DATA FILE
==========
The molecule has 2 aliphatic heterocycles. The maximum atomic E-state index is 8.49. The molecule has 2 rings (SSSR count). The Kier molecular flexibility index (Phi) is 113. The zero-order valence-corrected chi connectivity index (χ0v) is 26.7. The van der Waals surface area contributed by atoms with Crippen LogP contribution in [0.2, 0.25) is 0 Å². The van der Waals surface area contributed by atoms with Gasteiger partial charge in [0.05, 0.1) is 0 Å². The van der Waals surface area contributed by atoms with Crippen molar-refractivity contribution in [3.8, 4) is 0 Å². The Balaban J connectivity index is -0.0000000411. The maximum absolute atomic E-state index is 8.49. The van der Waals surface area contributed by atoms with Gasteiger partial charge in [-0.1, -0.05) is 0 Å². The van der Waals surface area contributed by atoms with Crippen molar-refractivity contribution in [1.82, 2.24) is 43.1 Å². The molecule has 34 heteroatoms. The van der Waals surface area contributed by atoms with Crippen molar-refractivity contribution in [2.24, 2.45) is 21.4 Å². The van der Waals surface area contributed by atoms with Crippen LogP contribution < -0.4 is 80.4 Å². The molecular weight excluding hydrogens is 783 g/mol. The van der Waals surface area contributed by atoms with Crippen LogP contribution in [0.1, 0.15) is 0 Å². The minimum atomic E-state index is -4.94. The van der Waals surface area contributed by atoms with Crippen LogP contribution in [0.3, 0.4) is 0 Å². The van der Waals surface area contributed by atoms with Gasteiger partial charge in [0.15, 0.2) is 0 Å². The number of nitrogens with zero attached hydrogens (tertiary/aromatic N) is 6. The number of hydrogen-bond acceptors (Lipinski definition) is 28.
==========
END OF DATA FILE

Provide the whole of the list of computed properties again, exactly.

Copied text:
The molecule has 2 aliphatic heterocycles. The maximum atomic E-state index is 8.49. The molecule has 2 rings (SSSR count). The Kier molecular flexibility index (Phi) is 113. The zero-order valence-corrected chi connectivity index (χ0v) is 26.7. The van der Waals surface area contributed by atoms with Crippen LogP contribution in [0.2, 0.25) is 0 Å². The van der Waals surface area contributed by atoms with Gasteiger partial charge in [0.05, 0.1) is 0 Å². The van der Waals surface area contributed by atoms with Crippen molar-refractivity contribution in [3.8, 4) is 0 Å². The Balaban J connectivity index is -0.0000000411. The maximum absolute atomic E-state index is 8.49. The van der Waals surface area contributed by atoms with Gasteiger partial charge in [-0.1, -0.05) is 0 Å². The van der Waals surface area contributed by atoms with Crippen molar-refractivity contribution in [1.82, 2.24) is 43.1 Å². The molecule has 34 heteroatoms. The van der Waals surface area contributed by atoms with Crippen molar-refractivity contribution in [2.24, 2.45) is 21.4 Å². The van der Waals surface area contributed by atoms with Crippen LogP contribution < -0.4 is 80.4 Å². The molecular weight excluding hydrogens is 783 g/mol. The van der Waals surface area contributed by atoms with Crippen LogP contribution in [0.1, 0.15) is 0 Å². The minimum atomic E-state index is -4.94. The van der Waals surface area contributed by atoms with Crippen LogP contribution in [0.3, 0.4) is 0 Å². The van der Waals surface area contributed by atoms with Gasteiger partial charge in [0.15, 0.2) is 0 Å². The number of nitrogens with zero attached hydrogens (tertiary/aromatic N) is 6. The number of hydrogen-bond acceptors (Lipinski definition) is 28.